Also, there’s this interesting discussion on Hackernews talking about Ember and ReactJS.
Here are some quotes from the discussion:
Ember is a really good choice for running a feature-rich web app where you want to focus on business and features instead of solving issues about tooling and deciding on which pieces to bring into the bundle to make everything work. This is especially crucial for small teams on a budget.
I’m developing and maintaining an Ember app which is nearly 5 years old. Some of our app code dates back to 2011 (when Ember was still Amber.js).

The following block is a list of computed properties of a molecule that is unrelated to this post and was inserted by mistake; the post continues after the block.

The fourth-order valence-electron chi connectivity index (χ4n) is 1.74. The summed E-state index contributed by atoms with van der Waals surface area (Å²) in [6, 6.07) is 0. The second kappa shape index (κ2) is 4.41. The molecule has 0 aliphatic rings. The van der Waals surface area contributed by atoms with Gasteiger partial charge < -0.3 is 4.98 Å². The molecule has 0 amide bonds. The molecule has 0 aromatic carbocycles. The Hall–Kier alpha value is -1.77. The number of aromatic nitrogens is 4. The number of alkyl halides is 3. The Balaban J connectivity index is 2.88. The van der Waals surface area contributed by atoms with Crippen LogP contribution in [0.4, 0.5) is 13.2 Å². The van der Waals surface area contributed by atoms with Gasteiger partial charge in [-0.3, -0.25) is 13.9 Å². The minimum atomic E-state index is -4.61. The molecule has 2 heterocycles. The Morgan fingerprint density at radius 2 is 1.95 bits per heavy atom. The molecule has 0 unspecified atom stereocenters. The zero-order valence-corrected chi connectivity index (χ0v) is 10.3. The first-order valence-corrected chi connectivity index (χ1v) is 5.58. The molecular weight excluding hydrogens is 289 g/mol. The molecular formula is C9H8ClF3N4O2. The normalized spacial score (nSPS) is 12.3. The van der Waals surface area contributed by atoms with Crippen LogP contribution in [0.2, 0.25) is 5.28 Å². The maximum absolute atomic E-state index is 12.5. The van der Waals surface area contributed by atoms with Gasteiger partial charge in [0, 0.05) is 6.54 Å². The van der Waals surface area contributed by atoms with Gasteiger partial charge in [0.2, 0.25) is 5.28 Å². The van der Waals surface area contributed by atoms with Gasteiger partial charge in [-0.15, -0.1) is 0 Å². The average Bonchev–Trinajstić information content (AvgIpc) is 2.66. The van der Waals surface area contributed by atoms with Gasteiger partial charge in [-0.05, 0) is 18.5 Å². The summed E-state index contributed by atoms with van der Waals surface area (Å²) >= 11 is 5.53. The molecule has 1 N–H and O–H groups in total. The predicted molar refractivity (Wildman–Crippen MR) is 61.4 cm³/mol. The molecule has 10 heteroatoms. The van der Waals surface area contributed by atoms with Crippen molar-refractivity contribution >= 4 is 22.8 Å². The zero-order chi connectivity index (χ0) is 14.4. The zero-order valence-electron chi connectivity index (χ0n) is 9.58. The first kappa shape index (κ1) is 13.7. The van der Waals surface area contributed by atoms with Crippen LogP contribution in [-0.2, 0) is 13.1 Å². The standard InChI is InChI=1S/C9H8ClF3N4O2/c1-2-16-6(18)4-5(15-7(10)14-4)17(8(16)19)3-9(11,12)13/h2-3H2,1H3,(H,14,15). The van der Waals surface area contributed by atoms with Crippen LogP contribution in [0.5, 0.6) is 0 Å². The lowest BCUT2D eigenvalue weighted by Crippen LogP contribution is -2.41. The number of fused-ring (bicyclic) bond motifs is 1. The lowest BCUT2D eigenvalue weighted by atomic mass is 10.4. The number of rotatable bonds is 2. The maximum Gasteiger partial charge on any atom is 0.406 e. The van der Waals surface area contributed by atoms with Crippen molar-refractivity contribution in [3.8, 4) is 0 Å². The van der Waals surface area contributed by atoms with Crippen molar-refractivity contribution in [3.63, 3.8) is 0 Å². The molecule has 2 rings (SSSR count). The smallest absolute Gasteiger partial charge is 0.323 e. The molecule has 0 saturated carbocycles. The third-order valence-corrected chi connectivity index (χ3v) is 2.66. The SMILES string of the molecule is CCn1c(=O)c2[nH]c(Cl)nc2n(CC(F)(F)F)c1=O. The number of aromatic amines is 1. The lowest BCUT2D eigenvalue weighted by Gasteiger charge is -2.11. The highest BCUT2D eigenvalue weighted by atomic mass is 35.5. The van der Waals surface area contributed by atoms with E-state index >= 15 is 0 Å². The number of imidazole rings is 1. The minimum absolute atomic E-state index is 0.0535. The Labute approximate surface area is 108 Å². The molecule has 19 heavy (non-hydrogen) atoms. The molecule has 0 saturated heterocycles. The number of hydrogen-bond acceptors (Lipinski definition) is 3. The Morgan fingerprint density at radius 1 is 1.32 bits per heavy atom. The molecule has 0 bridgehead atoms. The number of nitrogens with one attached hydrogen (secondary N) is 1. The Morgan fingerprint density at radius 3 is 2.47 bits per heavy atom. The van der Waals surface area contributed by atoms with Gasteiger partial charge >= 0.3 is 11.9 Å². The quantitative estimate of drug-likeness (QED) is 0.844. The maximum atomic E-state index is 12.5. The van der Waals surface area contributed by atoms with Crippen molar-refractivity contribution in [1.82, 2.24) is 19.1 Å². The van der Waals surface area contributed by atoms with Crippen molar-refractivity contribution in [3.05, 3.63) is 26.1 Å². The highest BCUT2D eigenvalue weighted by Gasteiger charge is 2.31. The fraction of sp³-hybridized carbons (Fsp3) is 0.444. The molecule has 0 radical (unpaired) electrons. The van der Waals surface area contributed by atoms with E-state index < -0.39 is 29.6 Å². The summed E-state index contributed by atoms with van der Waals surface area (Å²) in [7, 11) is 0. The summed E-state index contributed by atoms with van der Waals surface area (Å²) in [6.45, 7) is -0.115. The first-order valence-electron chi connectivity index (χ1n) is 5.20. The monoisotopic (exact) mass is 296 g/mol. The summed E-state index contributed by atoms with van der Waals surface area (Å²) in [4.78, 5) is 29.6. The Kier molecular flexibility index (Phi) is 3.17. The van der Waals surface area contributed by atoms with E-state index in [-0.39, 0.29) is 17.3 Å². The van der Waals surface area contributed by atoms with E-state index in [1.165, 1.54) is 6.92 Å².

Instead, we upgraded quietly from time to time, and kept all our carefully tuned code and beloved UI tweaks with us. To be honest, the maintenance and version bumps took quite some work, and some early upgrades required heavy refactoring. Ember paradigms changed frequently during the pre-1.0 era, and later React clearly influenced the best practices recommended for Ember 2 (like Data-Down Actions-Up, etc).
But boy is it worth it. Ember-Data is neat, the testing tools are great, the Ember-Inspector add-on is a joy, and the CLI tools gets us so many free features. And we never could have maintained this product without a stable framework across all these years, and the friendly developers community.
More data to back my argument soon.